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8:49 am

When You Lose Your Balance by Al Vreeland


In the practice of Hatha Yoga, balance of opposites is a gentle, intuitive concept to guide the movements of body, energy, and mind. The balance of sun and moon was already an ancient concept in Egyptian culture, and it is found in all pre-axial age developed cultures. It reverberates through the centuries as an accessible symbol of source and image, potential and realization. As we begin to experience and understand the balance of body with the embrace of earth, hatha may seem simple and easy. But like all symbolic expressions, the metaphor can open to much deeper and wider development if we go beyond face value, with careful questioning and the pursuit of deeper appreciation.

We are minds which have been born, raised, and educated in modern western culture. With western assumptions “in our bones,” it can be easy to overlook subtle meanings and the deeper intent of ancient practices. Consider the term “opposite.” As westerners, we tend to think in dichotomy, with opposites being literally “opposed” like a seesaw. Light and dark bring images of the sunset, when light gradually and precisely yields to dark. But in the much more complicated world of mind, pairs of concepts are not always symmetrical and not always opposed. For example, happiness is not the balanced opposite of depression; happiness must be developed carefully for itself. Our favorite major pair, good and evil, is even more complex.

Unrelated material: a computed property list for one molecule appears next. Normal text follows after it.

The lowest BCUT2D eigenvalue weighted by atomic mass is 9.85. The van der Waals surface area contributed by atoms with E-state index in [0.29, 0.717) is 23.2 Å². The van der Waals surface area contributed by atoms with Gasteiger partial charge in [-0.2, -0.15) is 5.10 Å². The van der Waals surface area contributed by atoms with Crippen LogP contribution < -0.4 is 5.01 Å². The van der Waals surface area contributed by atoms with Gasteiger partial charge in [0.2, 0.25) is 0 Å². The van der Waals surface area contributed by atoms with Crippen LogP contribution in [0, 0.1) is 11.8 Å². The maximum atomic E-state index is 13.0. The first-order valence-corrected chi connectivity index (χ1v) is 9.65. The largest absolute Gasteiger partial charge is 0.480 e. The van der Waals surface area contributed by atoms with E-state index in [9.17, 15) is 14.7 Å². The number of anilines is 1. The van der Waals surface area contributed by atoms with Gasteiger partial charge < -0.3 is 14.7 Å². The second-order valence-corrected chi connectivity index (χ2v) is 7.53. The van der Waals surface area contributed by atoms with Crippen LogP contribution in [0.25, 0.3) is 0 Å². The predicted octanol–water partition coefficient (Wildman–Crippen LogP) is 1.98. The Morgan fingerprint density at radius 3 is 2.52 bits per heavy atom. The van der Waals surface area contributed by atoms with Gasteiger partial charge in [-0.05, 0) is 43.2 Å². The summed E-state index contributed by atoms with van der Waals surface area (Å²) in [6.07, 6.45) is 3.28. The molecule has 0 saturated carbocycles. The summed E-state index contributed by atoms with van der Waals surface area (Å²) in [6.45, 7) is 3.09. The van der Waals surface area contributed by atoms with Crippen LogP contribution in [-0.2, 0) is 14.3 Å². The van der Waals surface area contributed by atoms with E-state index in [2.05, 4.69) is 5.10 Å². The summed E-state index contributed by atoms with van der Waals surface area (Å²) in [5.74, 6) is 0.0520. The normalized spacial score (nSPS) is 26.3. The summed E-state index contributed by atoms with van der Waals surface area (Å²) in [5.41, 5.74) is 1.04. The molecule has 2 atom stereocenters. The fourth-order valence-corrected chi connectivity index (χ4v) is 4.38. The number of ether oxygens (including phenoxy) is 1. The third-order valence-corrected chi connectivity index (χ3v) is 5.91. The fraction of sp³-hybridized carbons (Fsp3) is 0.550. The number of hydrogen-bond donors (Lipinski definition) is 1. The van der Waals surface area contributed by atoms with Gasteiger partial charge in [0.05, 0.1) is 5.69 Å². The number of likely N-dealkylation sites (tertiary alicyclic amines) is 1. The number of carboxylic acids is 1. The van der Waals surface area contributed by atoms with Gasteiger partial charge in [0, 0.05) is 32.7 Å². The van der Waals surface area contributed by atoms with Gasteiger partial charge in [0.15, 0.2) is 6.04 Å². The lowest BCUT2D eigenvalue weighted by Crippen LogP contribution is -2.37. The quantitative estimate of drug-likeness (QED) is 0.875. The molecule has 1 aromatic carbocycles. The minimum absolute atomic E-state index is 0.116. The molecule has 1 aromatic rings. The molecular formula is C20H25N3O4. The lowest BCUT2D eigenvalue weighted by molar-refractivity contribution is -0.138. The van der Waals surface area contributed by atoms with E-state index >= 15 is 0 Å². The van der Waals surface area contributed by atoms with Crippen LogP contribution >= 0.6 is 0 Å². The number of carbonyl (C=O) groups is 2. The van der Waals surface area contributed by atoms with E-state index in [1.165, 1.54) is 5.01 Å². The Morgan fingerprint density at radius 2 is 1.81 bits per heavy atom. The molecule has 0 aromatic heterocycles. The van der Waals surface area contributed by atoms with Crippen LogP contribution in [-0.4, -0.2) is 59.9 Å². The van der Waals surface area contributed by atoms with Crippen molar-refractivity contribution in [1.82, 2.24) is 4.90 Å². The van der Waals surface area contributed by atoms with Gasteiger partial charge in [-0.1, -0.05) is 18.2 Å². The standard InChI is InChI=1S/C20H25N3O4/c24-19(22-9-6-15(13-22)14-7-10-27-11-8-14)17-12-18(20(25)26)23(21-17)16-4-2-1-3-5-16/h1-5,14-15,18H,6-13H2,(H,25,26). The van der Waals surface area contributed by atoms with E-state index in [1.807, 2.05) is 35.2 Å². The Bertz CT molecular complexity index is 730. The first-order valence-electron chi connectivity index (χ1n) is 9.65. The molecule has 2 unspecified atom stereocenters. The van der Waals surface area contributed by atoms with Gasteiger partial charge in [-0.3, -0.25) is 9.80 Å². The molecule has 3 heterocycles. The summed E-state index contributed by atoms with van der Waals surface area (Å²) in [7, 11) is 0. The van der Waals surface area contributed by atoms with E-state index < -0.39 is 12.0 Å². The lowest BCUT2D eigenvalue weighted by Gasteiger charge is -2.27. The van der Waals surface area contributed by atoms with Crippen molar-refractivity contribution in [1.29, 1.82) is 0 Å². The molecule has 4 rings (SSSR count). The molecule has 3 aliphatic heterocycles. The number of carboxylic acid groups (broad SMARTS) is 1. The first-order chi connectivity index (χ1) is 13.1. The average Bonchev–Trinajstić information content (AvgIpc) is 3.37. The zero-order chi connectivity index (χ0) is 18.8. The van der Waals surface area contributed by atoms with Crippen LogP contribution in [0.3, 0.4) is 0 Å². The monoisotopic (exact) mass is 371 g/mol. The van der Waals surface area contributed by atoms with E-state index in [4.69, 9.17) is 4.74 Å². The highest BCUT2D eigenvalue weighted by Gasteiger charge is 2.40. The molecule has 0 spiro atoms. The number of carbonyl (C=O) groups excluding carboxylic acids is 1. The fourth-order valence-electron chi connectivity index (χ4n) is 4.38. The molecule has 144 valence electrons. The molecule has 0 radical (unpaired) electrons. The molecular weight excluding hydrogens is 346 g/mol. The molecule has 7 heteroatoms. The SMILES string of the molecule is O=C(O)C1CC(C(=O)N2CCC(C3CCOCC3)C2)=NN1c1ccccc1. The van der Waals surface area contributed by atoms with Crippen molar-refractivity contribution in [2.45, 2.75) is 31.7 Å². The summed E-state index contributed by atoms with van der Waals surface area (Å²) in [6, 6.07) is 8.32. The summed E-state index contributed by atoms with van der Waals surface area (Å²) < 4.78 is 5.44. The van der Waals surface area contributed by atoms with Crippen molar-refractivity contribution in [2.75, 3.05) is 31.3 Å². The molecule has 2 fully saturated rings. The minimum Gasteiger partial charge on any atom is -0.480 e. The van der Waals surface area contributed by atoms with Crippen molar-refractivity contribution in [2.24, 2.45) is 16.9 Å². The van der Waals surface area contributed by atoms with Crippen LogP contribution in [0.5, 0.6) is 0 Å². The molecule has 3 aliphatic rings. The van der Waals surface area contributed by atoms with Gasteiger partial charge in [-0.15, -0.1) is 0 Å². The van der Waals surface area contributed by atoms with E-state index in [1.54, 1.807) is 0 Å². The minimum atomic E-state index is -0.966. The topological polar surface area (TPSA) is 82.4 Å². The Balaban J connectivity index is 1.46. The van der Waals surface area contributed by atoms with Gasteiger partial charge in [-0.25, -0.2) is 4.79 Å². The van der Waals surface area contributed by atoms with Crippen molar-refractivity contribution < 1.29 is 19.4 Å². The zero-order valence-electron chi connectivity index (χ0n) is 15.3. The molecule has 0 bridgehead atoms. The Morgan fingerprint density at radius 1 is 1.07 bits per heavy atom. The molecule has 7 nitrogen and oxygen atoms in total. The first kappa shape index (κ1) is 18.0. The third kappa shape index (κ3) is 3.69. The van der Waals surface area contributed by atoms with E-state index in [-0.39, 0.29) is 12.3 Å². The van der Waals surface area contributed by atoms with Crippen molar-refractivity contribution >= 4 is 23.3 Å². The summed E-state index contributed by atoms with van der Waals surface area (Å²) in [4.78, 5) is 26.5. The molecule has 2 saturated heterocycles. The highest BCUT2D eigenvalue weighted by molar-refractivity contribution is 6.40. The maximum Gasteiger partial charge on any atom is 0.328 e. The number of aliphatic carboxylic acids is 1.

When we ponder the term “balance,” it gets worse. It is not at all clear that a feeling of fulfilled happiness is in counterbalanced symmetry with sadness. Think of a funeral for a favorite grandparent. We can feel deep sorrow for the loss of a valuable person in our life, while at the same time celebrating happily the presence of so many loved family members.

In my reading of ancient texts, I try to remember that the philosophy of the east is dialectical philosophy, not the dichotomy of opposites found in Greek philosophy. Dialectical pairs are best thought of as indivisible but sharply differentiated dimensions of a single higher unity. For example, quantum theory is a dimensional theory. A dialectical pair is the velocity and position of an electron. Heisenberg made famous the axiom that velocity and position cannot be apprehended simultaneously, but they clearly are attributes of a single electron entity.

In the same way, our self, or core identity, is necessarily independent of our context. We lose all freedom if we define ourselves merely by our reflection in the ever-changing world. It is not a paradox that we simultaneously are free of the world and are inseparable from it. Thus, if we balance deeply self and world, the experience is better captured by language such as “integration” or “harmony,” and happiness takes on a depth and fullness that is beyond language.

Al Vreeland

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